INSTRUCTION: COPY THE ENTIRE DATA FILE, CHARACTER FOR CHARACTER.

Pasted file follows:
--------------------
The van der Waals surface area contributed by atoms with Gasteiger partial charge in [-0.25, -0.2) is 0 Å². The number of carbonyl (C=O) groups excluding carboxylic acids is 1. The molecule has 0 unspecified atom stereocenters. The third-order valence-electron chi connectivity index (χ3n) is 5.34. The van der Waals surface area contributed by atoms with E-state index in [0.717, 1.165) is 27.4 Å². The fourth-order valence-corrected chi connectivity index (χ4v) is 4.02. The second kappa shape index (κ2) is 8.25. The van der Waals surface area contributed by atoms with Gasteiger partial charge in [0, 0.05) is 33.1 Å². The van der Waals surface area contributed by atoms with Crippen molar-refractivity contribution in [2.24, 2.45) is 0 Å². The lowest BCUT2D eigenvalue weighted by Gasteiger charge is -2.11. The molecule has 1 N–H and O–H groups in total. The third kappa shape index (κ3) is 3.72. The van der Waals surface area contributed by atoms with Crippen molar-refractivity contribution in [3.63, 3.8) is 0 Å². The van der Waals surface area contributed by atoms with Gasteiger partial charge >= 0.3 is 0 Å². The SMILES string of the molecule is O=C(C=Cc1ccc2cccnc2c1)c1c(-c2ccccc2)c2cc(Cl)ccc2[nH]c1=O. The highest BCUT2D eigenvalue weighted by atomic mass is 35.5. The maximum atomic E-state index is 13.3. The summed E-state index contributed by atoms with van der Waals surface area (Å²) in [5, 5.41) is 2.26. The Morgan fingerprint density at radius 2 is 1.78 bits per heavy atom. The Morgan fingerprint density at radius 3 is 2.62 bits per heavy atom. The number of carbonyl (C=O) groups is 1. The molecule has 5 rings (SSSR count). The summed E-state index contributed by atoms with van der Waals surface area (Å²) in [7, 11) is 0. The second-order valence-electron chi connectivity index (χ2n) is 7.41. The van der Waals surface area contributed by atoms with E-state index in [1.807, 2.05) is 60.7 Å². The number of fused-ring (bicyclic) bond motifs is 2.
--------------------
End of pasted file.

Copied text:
The van der Waals surface area contributed by atoms with Gasteiger partial charge in [-0.25, -0.2) is 0 Å². The number of carbonyl (C=O) groups excluding carboxylic acids is 1. The molecule has 0 unspecified atom stereocenters. The third-order valence-electron chi connectivity index (χ3n) is 5.34. The van der Waals surface area contributed by atoms with E-state index in [0.717, 1.165) is 27.4 Å². The fourth-order valence-corrected chi connectivity index (χ4v) is 4.02. The second kappa shape index (κ2) is 8.25. The van der Waals surface area contributed by atoms with Gasteiger partial charge in [0, 0.05) is 33.1 Å². The van der Waals surface area contributed by atoms with Crippen molar-refractivity contribution in [2.24, 2.45) is 0 Å². The lowest BCUT2D eigenvalue weighted by Gasteiger charge is -2.11. The molecule has 1 N–H and O–H groups in total. The third kappa shape index (κ3) is 3.72. The van der Waals surface area contributed by atoms with Crippen molar-refractivity contribution in [3.63, 3.8) is 0 Å². The van der Waals surface area contributed by atoms with Gasteiger partial charge >= 0.3 is 0 Å². The SMILES string of the molecule is O=C(C=Cc1ccc2cccnc2c1)c1c(-c2ccccc2)c2cc(Cl)ccc2[nH]c1=O. The highest BCUT2D eigenvalue weighted by atomic mass is 35.5. The maximum atomic E-state index is 13.3. The summed E-state index contributed by atoms with van der Waals surface area (Å²) in [5, 5.41) is 2.26. The Morgan fingerprint density at radius 2 is 1.78 bits per heavy atom. The Morgan fingerprint density at radius 3 is 2.62 bits per heavy atom. The number of carbonyl (C=O) groups is 1. The molecule has 5 rings (SSSR count). The summed E-state index contributed by atoms with van der Waals surface area (Å²) in [7, 11) is 0. The second-order valence-electron chi connectivity index (χ2n) is 7.41. The van der Waals surface area contributed by atoms with E-state index in [1.807, 2.05) is 60.7 Å². The number of fused-ring (bicyclic) bond motifs is 2.